Acknowledgements ......................................................................................................I
Contents .....................................................................................................................III
List of Tables.............................................................................................................VI
List of Figures ............................................................................................................VI
List of Appendix……………..……………………………………………………VII
Chinese Abstract.......................................................................................................1
Abstract..........................................................................................................3
Chapter 1 Introduction ...................................................................................4
1.1 Biological Drug modification…………………….………………………………..4
1.2 Polyethylene glycol (PEG)…...............................................................................5
1.3 Anti-PEG antibodies........................................................................................7
1.3.1 Animal studies.............................................................................7
1.3.2 Clinical studies………………………............................................8
1.3.3 Prevalence of pre-existing anti-PEG antibodies……………………10
1.4 Methoxy PEG............................................................................................11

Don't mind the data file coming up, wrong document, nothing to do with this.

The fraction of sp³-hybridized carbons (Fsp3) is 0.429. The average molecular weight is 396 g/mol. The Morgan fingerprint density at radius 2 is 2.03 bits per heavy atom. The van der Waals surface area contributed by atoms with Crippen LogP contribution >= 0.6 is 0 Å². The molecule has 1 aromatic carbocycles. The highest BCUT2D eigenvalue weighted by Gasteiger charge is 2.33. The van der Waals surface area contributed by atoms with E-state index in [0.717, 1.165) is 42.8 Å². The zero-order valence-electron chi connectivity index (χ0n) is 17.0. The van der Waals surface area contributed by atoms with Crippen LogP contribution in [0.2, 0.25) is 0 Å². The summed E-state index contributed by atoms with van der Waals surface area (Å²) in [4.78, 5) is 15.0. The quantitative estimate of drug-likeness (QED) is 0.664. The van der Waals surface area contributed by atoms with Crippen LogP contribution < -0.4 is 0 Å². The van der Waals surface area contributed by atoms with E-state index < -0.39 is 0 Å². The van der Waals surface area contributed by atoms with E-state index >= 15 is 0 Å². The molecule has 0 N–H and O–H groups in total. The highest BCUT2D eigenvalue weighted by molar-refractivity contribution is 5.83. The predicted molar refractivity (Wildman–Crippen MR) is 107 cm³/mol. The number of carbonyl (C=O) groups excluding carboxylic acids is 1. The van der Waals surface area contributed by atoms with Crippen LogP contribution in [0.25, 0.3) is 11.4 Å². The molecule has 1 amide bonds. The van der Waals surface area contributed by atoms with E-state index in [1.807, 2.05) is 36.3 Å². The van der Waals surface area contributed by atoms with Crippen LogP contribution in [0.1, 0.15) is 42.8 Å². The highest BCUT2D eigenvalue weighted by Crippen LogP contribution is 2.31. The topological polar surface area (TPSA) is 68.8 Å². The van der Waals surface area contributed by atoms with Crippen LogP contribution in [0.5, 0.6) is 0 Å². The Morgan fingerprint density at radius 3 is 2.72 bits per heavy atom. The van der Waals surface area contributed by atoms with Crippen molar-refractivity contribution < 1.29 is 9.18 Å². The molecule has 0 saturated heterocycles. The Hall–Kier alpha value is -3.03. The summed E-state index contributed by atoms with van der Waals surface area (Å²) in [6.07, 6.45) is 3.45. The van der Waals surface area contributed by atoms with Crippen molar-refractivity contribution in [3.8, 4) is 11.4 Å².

1.5 Mechanisms of anti-PEG antibody formation………….………………………12
1.6 Anti-PEG antibody binding to mPEG………………………………………13
1.7 Adverse effect of anti-PEG antibody…………………………………………..13
Goal and Significance...........................................................................................15
Chapter 2 Materials and methods ......................................................................16
2.1 Reagents...............................................................................................16
2.2 Cell cultures.......................................................................................................16
2.3 Antibodies......................................................................................................16
2.4 Antibody class switch by CRISPR/Cas9..............................................................17
2.5 Preparation of mPEG conjugated BSA and E. coli β-glucuronidase.................17
2.6 Preparation of fluorescent pegylated proteins....................................................18
2.7 Preparation of fluorescent liposomes................................................................19
2.8 Anti-PEG antibody assay............................................................................19